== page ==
Eastern – From our friend Tim Moran: Deschutes River – October is a great month to fish the big “D”. Lot’s of guys are chasing deer, Elk, upland birds and ducks this time of year and with counts over Sherars Falls up my favorite area above the Falls comes into play and is much easier for the bank guy to navigate than Macks Canyon. You can swing flies through the riffles and tail out or you can fish a big nymph or jig fly under and indicator with an egg bead below and catch em too.

Metolius River – Fall Drakes, PMD’s and BWO’s are all coming off right now.

Fall River – Fishing for trout on the Fall is great right now.

The Cascade high lakes are just about done for all but the most hard core guys.

SW Washington – Mainstem Grays River from the Hwy. 4 Bridge upstream to the South Fork and West Fork Grays from the mouth upstream to boundary markers 300 yards below the hatchery road bridge – Under permanent rules, closes to all fishing from Oct. 16 through Nov. 30. These areas will reopen to fishing for hatchery salmon and hatchery steelhead beginning December 1.

Cowlitz River – From the I-5 Bridge downstream: 33 bank rods kept 5 adult coho and released 1 adult Chinook and 2 chum. 11 boat rods kept 2 adult coho and released 2 adult Chinook and 2 adult coho. Above the I-5 Bridge – 73 bank rods kept 1 jack and 7 adult coho and released 25 adult Chinook, 11 jack and 2 adult coho and 4 cutts. 4 boat rods had no catch.

River flows at Mayfield Dam are approximately 3,520 cubic feet per second (cfs) on Monday, Oct. 9. Water visibility is 11 feet and water temperature is 54.3 degrees F.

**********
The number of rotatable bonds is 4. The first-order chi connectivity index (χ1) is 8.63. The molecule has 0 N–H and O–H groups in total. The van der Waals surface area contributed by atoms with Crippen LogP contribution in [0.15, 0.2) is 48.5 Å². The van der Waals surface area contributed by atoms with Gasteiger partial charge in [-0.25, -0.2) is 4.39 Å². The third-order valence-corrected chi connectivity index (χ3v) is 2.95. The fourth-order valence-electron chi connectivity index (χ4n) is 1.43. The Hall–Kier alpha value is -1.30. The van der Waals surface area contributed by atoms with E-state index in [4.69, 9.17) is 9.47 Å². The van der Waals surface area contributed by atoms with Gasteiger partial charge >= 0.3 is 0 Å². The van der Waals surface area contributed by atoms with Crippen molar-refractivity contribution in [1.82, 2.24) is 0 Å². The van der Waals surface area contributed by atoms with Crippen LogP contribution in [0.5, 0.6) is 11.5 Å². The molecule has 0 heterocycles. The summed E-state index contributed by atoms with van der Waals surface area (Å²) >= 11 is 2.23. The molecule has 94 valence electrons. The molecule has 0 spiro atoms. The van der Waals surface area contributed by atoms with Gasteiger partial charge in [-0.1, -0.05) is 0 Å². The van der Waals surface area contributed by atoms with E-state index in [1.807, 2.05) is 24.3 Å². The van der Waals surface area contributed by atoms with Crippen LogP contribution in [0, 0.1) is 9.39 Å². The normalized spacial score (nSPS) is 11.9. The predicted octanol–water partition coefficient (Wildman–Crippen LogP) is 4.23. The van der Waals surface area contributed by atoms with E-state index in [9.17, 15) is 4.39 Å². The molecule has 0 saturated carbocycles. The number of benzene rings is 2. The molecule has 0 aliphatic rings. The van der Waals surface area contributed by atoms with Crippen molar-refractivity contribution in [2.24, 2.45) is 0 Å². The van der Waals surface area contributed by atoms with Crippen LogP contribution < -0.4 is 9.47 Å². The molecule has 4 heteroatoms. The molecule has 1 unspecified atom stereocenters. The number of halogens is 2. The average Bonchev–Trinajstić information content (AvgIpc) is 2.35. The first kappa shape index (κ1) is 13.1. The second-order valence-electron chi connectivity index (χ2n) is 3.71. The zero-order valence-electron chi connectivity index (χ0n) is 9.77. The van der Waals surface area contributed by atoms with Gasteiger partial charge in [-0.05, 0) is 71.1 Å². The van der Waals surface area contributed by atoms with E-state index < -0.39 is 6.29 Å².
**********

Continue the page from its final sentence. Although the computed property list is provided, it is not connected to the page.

Lewis River (mainstem) – 5 boat anglers had no catch.

Lewis River (North Fork) – 26 bank anglers kept 4 adult coho. 13 boat anglers kept 1 jack and 4 adult Chinook, 2 adult coho and released 1 steelhead.

Klickitat River – 33 bank anglers kept 6 adult Chinook and 1 adult coho.

Yakima River – Fall Chinook continue to trickle into the Yakima River. There was a push of coho into the river last week. WDFW staff interviewed 165 anglers this past week with 14 adult salmon, 1 jack, and 1 coho harvested (25 hours per fish). Most of the harvest has been recorded in the areas just downstream of the Grant Ave bridge. There were an estimated 545 angler trips for salmon in the lower Yakima River with a total of 3,134 angler trips for the season. An estimated 188 adult Chinook, 18 jack Chinook, and 2 coho have been harvested this season. Fishing should peak these final two weeks of the season.

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The Sausage Grinder is Underway

Lobbyists often refer to the making of legislation as “sausage making.” How appropriate, given the start of our fall hunting seasons. Add a little pork shoulder here, beef fat there, and you have a palatable product fit for any finicky eater anywhere.

I may be going out on a limb here, but it actually appears as if Congress is making some sausage, finally. With so many other distractions in our nation, I’m not sure what will actually get over the finish line, but there was a series of fisheries related bills heard in September, most of them not making any biological, ecological or economic sense however.

It’s hard to consider any bill viable if its intention is to roll back the historic successes we’ve had under the current version of the Magnuson Stevens Act. Well, that’s what the Modern Fish Act, HR 200, and the Red Snapper Act’s intention is, and it just won’t fly with those that want a future for our fisheries.